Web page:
HB 2281 (A.R.S. 15-112), signed into law in 2010, bans school districts or charter schools from including in instruction any of the following:
1. Promote the overthrow of the United States government.

2. Promote resentment toward a race or class of people.

3. Are designed primarily for pupils of a particular ethnic group.

4. Advocate ethnic solidarity instead of the treatment of pupils as individuals.

“The legislation is so broad and vague that a ban of this program denies students their first amendment right of having open academic discussions,” said Gallardo. “What is the definition of resentment?”

A violation of the statute would result in the withholding of ten percent of state education aid from the district.

“HB2281 is a politically motivated overreach of local control that was never about helping students to better themselves academically or about historical accuracy,” said Gallardo. “It is unconscionable that the state spent an estimated $170,000 on this audit, especially at a time when school districts are forced to lay off teachers due to budget cuts.”

Monday, June 13, 2011

Republicans hit Arizona where it hurts, dismiss session without UI fix

Republicans hit Arizona where it hurts, dismiss session without UI fix
Lawmakers take home pay while cutting off jobless aid to 45,000 Arizonans

STATE CAPITOL, PHOENIX GOP lawmakers made it harder Monday for unemployed Arizonans to search for jobs by cutting off their unemployment during the recession and closing out a special session with no action.

Both Gov. Jan Brewer and Democratic lawmakers supported making the simple change to state law, allowing 45,000 unemployed Arizonans to receive jobless aid already appropriated by the federal government. But Republicans refused and failed to act, making the job search and putting food on the table harder for middle-class Arizona families.

“Everyone wanted to make this fix — the governor wanted this, Democrats wanted this and Arizonans wanted it to help the unemployed during this worldwide recession, not hold them hostage to partisan politics,” said Assistant House Minority Leader Steve Farley. “Everyone but Republicans, who made a conscious decision to cut off $3.5 million per week coming into our state’s economy. It is absolutely outrageous and it’s time to hold Republicans accountable.”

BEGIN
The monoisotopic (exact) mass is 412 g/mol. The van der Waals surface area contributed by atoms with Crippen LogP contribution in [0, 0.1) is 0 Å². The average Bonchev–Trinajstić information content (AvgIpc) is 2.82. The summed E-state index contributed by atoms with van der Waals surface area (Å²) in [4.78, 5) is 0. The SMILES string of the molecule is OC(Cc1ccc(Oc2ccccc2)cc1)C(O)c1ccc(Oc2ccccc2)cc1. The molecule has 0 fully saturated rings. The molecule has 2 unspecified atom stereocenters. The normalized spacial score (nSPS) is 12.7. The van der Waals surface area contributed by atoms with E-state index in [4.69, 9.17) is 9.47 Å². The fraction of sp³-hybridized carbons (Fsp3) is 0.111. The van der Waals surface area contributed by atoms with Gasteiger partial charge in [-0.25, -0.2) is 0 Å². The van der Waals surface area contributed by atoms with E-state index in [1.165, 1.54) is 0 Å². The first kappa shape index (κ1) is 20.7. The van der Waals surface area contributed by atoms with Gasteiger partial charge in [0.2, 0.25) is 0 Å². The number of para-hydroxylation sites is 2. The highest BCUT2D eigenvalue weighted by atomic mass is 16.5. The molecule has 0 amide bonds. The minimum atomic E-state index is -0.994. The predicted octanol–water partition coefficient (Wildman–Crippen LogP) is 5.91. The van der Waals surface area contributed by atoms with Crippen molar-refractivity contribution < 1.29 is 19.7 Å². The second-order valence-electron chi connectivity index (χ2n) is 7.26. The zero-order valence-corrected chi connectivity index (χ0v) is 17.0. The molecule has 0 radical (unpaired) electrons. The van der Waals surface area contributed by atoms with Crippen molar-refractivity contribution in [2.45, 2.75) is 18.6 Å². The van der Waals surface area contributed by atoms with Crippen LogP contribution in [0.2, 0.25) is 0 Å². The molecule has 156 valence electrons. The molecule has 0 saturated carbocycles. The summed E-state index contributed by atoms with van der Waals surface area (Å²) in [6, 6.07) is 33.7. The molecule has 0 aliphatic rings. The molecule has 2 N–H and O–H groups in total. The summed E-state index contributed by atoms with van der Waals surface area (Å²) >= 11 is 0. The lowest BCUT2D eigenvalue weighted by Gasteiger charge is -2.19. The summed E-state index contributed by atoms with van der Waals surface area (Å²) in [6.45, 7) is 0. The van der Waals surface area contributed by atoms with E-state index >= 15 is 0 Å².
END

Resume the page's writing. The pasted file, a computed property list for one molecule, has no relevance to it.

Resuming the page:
Republican lawmakers, who have supermajorities in both chambers (more than enough to pass the fix on their own), had opportunities to make a simple change in state law so nearly 45,000 Arizonans can continue to receive jobless benefits while they search for work — Democrats asked them to make the change in March during the regular session but they refused. And last week, Gov. Jan Brewer called a special session just to make the fix, but on Friday, the first day of the session, Republicans again refused, missing a deadline. They even rejected a bill Democrats introduced using Brewer’s own bill language.

“It is disappointing that after four days of the legislature being in session and collecting per diem we have done nothing to create jobs or to help Arizona’s jobless,” said Senate Minority Leader David Schapira, who introduced a bill to waive the “per diem” pay this session. “While legislators got a bonus this week for doing nothing, many of Arizona’s jobless will go empty-handed.”  

But state lawmakers will take home cash for doing absolutely nothing — they earn $35 per diem if they live in Maricopa County and $60 per diem for living outside of Maricopa County. The amount collected per diem in this session by out-of-county representatives — $240 — is more than one week of unemployment insurance payment.

In April, 9.4 percent of Phoenix’s workers were unemployed. In Yuma County alone, the unemployment rate is three times higher. The fix would keep nearly $3.5 million a week flowing into the Arizona economy.

Even Brewer said this in a press release Friday: “…you don’t balance the federal budget by turning your back on Arizonans in their time of need. That’s not principled fiscal conservatism. It’s just cruel…get to work. The people of Arizona, your constituents, are counting on it.”

But Republican lawmakers failed.